Difference with the actual beneficiaries of passive income of Tax Treaties
Fernando Velayos Jiménez stated in this blog that the direct translation into Spanish has been the subject of some controversy, since the current translation of the expression found in the Double Taxation Agreements (DTA) has been, in all the Spanish-speaking countries, that of “effective beneficiary”.
However, the official OECD documents, as well as a significant part of the Spanish legal systems, for example, Argentina, Brazil, Costa Rica, Peru, Dominican Republic or Uruguay, include in their Tax Codes the term “final beneficiary” when the BO expression is translated in the field of tax transparency.
In the DTAs, with respect to passive income -dividends, interests and royalties- the term “effective beneficiary” has a more indeterminate meaning, since there is no strict and detailed definition, as well as a more restricted one (according to international jurisprudence), since it refers to the one who has the ultimate power for disposing of funds remitted from passive income, regardless of the fact that the remittance of funds may subsequently reach some other person or entity. It is a concept closely linked to the contractual nature of the relationship between the receiver and the last potential receiver, as this author has concluded.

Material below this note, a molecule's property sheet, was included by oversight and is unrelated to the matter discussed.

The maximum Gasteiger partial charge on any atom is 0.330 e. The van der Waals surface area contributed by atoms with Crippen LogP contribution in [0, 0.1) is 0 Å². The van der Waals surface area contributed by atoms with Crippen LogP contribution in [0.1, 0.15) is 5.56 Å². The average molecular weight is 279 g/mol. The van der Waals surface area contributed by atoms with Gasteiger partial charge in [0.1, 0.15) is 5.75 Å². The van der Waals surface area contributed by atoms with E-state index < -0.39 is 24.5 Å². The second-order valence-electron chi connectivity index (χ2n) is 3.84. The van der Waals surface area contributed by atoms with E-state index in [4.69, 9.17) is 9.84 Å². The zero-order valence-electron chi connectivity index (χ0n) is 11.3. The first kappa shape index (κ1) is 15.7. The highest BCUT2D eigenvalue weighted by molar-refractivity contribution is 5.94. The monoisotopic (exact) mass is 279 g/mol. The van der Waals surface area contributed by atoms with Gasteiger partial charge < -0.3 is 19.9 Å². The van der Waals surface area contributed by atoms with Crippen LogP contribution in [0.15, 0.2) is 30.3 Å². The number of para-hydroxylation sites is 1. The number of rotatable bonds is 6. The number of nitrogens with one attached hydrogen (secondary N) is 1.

Advances in the world and in the Latin American countries
The States began creating specific BO registries for corporations, for trusts, or both. In May 2015, the European Union approved the 4th Anti-Money Laundering Directive which requires that the member States guarantee that the BOs of corporations or some trusts (or the like) must be known and registered before an authority. The directive includes a minimum standard which all the EU member states should have implemented before June 30, 2017. In April 2018, the EU approved changes in the 5th Anti-Money Laundering Directive, which requires that the BO Registries be publicly accessible.
In addition, in 2018, The United Kingdom Parliament agreed to modify the anti-money laundering bill to demand that all British territories overseas publicly submit BO registries of the companies in the coming years.